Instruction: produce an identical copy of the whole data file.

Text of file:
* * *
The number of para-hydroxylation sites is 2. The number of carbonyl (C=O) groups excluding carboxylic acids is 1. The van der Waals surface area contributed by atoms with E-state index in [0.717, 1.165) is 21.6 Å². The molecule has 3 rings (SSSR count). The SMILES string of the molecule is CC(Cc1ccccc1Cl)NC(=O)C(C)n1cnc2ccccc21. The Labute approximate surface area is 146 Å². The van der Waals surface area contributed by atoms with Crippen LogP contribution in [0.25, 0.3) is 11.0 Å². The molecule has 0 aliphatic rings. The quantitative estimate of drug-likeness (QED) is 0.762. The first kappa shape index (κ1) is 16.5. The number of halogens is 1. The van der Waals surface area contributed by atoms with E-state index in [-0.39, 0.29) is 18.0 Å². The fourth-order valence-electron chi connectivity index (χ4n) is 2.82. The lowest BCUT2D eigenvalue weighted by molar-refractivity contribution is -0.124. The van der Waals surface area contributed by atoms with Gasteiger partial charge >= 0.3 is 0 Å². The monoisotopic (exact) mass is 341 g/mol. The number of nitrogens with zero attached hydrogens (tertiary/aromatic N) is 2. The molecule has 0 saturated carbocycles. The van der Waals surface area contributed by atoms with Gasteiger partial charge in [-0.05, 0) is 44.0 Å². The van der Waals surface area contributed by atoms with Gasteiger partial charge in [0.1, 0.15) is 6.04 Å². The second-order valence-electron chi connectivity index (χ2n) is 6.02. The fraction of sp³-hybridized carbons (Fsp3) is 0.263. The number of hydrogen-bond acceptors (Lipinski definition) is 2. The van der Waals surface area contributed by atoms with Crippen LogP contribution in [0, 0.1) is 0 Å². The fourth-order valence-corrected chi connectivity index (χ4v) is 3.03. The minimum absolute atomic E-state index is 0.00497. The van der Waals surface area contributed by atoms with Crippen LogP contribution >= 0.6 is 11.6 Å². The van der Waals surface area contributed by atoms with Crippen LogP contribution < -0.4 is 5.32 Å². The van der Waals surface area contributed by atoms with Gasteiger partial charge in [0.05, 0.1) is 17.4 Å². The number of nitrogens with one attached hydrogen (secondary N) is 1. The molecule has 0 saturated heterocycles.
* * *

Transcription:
The number of para-hydroxylation sites is 2. The number of carbonyl (C=O) groups excluding carboxylic acids is 1. The van der Waals surface area contributed by atoms with E-state index in [0.717, 1.165) is 21.6 Å². The molecule has 3 rings (SSSR count). The SMILES string of the molecule is CC(Cc1ccccc1Cl)NC(=O)C(C)n1cnc2ccccc21. The Labute approximate surface area is 146 Å². The van der Waals surface area contributed by atoms with Crippen LogP contribution in [0.25, 0.3) is 11.0 Å². The molecule has 0 aliphatic rings. The quantitative estimate of drug-likeness (QED) is 0.762. The first kappa shape index (κ1) is 16.5. The number of halogens is 1. The van der Waals surface area contributed by atoms with E-state index in [-0.39, 0.29) is 18.0 Å². The fourth-order valence-electron chi connectivity index (χ4n) is 2.82. The lowest BCUT2D eigenvalue weighted by molar-refractivity contribution is -0.124. The van der Waals surface area contributed by atoms with Gasteiger partial charge >= 0.3 is 0 Å². The monoisotopic (exact) mass is 341 g/mol. The number of nitrogens with zero attached hydrogens (tertiary/aromatic N) is 2. The molecule has 0 saturated carbocycles. The van der Waals surface area contributed by atoms with Gasteiger partial charge in [-0.05, 0) is 44.0 Å². The van der Waals surface area contributed by atoms with Gasteiger partial charge in [0.1, 0.15) is 6.04 Å². The second-order valence-electron chi connectivity index (χ2n) is 6.02. The fraction of sp³-hybridized carbons (Fsp3) is 0.263. The number of hydrogen-bond acceptors (Lipinski definition) is 2. The van der Waals surface area contributed by atoms with Crippen LogP contribution in [0, 0.1) is 0 Å². The fourth-order valence-corrected chi connectivity index (χ4v) is 3.03. The minimum absolute atomic E-state index is 0.00497. The van der Waals surface area contributed by atoms with Crippen LogP contribution >= 0.6 is 11.6 Å². The van der Waals surface area contributed by atoms with Crippen LogP contribution < -0.4 is 5.32 Å². The van der Waals surface area contributed by atoms with Gasteiger partial charge in [0.05, 0.1) is 17.4 Å². The number of nitrogens with one attached hydrogen (secondary N) is 1. The molecule has 0 saturated heterocycles.